The 13th Floor

FEED HER TO THE SHARKS Proves Some Phobias Can Bite

While I thought today’s creepypasta would be an ideal choice for Shark Week (and it is), I have to warn you up front that it goes to some extremely disturbing places — and I’m not just talking about the deep blue nightmares of shark-infested waters. The themes addressed here are all too real for those of us who have dealt with some form of mental illness, so please proceed with caution.

Image Credit: Patrick Heagney
Image Credit: Patrick Heagney

The alleged source of today’s story is a journal whose pages reveal an unidentified young woman’s final years of life… years increasingly filled to overflowing with terror, despair and a faltering grip on reality.

“I can never set foot in water ever again,” begins one of the final entries. “The sharks are circling me and I can feel them biting at the heels of my sanity that is dangling over them.”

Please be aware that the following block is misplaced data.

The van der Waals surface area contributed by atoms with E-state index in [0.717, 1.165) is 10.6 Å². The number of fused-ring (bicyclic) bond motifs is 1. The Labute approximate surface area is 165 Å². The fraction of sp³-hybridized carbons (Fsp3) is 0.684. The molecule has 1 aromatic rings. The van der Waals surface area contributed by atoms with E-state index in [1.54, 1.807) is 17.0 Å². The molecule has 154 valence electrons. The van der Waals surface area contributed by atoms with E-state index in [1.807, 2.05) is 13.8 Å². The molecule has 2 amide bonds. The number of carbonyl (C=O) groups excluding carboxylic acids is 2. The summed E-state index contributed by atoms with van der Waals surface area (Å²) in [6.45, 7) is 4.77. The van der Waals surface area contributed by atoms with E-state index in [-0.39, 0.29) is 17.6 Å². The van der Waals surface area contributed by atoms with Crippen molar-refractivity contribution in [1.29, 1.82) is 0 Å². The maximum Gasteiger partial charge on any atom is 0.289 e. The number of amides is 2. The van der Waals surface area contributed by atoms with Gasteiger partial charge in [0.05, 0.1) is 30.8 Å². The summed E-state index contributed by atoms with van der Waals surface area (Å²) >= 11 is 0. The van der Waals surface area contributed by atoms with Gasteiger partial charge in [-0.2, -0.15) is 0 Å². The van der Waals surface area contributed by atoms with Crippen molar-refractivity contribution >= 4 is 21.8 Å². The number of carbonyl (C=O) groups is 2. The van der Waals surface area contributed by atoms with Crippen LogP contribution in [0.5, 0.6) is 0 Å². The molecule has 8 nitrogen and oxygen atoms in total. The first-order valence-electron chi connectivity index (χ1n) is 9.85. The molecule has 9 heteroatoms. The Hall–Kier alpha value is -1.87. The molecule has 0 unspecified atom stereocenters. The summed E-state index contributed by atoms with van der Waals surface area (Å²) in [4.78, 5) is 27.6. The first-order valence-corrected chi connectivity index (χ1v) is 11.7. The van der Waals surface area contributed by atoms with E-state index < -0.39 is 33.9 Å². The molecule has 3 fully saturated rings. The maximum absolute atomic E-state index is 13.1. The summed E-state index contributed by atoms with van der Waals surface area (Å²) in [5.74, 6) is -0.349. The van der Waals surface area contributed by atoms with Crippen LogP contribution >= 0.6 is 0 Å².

It seems the author has a severe and debilitating fear of water. Not just large bodies of water… but water itself.

“It started in my little blow up pool, when I was a kid,” she continues. “The water would ripple, yet nothing had fallen in to disturb it. It was strange. But I coped.”

The fear increased exponentially when her parents bought a house with an in-ground swimming pool. Whenever she approached the edge of the water, she claims she could hear distant voices, chanting something she couldn’t quite make out. As months passed, the voices not only continued, but became more distinct, and she swore she could eventually make out a word or two.

Needless to say, the girl avoided the pool, but that didn’t stop the voices… and then came the visions.

One night, just before stepping into the bath, she became convinced she could see a tiny shark fin circling among the suds in the tub. She ran screaming to her parents, but they dismissed it as a child’s overactive imagination.

As the years passed, she continued to cope with that image — always just at the corner of her perception — and those voices. It happened every time she came near a body of water.

Image Credit: Patrick Heagney
Image Credit: Patrick Heagney